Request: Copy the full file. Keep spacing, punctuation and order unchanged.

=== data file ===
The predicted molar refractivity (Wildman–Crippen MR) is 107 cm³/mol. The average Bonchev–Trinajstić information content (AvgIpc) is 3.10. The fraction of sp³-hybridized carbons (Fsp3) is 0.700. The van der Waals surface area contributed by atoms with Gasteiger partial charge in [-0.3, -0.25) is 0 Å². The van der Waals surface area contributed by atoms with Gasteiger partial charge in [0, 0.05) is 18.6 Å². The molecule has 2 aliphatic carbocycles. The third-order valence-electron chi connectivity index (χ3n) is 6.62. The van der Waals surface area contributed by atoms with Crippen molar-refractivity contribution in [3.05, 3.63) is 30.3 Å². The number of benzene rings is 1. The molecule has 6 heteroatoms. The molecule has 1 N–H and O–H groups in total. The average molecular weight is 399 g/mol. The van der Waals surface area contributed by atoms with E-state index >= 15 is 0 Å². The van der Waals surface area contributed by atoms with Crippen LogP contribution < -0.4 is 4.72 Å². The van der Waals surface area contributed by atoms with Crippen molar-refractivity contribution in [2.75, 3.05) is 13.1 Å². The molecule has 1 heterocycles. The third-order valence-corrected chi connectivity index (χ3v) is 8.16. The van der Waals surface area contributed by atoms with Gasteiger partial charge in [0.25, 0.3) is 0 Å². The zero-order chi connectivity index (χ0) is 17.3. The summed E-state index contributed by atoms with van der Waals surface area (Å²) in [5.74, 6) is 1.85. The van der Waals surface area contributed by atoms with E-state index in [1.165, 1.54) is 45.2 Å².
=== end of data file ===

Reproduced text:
The predicted molar refractivity (Wildman–Crippen MR) is 107 cm³/mol. The average Bonchev–Trinajstić information content (AvgIpc) is 3.10. The fraction of sp³-hybridized carbons (Fsp3) is 0.700. The van der Waals surface area contributed by atoms with Gasteiger partial charge in [-0.3, -0.25) is 0 Å². The van der Waals surface area contributed by atoms with Gasteiger partial charge in [0, 0.05) is 18.6 Å². The molecule has 2 aliphatic carbocycles. The third-order valence-electron chi connectivity index (χ3n) is 6.62. The van der Waals surface area contributed by atoms with Crippen molar-refractivity contribution in [3.05, 3.63) is 30.3 Å². The number of benzene rings is 1. The molecule has 6 heteroatoms. The molecule has 1 N–H and O–H groups in total. The average molecular weight is 399 g/mol. The van der Waals surface area contributed by atoms with E-state index >= 15 is 0 Å². The van der Waals surface area contributed by atoms with Crippen LogP contribution < -0.4 is 4.72 Å². The van der Waals surface area contributed by atoms with Crippen molar-refractivity contribution in [2.75, 3.05) is 13.1 Å². The molecule has 1 heterocycles. The third-order valence-corrected chi connectivity index (χ3v) is 8.16. The van der Waals surface area contributed by atoms with Gasteiger partial charge in [0.25, 0.3) is 0 Å². The zero-order chi connectivity index (χ0) is 17.3. The summed E-state index contributed by atoms with van der Waals surface area (Å²) in [5.74, 6) is 1.85. The van der Waals surface area contributed by atoms with E-state index in [1.165, 1.54) is 45.2 Å².